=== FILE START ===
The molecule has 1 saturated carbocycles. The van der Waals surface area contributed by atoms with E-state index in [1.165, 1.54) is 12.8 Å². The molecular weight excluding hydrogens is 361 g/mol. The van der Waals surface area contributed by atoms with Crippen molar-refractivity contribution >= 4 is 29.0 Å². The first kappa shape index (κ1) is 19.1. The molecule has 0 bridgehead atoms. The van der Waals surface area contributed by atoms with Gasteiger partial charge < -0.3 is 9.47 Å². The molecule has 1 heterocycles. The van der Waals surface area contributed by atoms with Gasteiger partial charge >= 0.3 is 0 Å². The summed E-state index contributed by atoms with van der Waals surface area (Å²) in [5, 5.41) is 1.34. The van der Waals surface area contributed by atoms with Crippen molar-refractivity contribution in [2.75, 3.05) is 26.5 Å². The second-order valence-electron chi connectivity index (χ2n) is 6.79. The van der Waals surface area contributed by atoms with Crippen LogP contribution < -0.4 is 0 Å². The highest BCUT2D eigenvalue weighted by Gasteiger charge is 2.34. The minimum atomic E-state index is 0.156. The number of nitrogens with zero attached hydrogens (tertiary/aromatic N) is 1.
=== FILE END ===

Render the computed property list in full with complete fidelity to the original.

The molecule has 1 saturated carbocycles. The van der Waals surface area contributed by atoms with E-state index in [1.165, 1.54) is 12.8 Å². The molecular weight excluding hydrogens is 361 g/mol. The van der Waals surface area contributed by atoms with Crippen molar-refractivity contribution >= 4 is 29.0 Å². The first kappa shape index (κ1) is 19.1. The molecule has 0 bridgehead atoms. The van der Waals surface area contributed by atoms with Gasteiger partial charge < -0.3 is 9.47 Å². The molecule has 1 heterocycles. The van der Waals surface area contributed by atoms with Gasteiger partial charge >= 0.3 is 0 Å². The summed E-state index contributed by atoms with van der Waals surface area (Å²) in [5, 5.41) is 1.34. The van der Waals surface area contributed by atoms with Crippen molar-refractivity contribution in [2.75, 3.05) is 26.5 Å². The second-order valence-electron chi connectivity index (χ2n) is 6.79. The van der Waals surface area contributed by atoms with Crippen LogP contribution < -0.4 is 0 Å². The highest BCUT2D eigenvalue weighted by Gasteiger charge is 2.34. The minimum atomic E-state index is 0.156. The number of nitrogens with zero attached hydrogens (tertiary/aromatic N) is 1.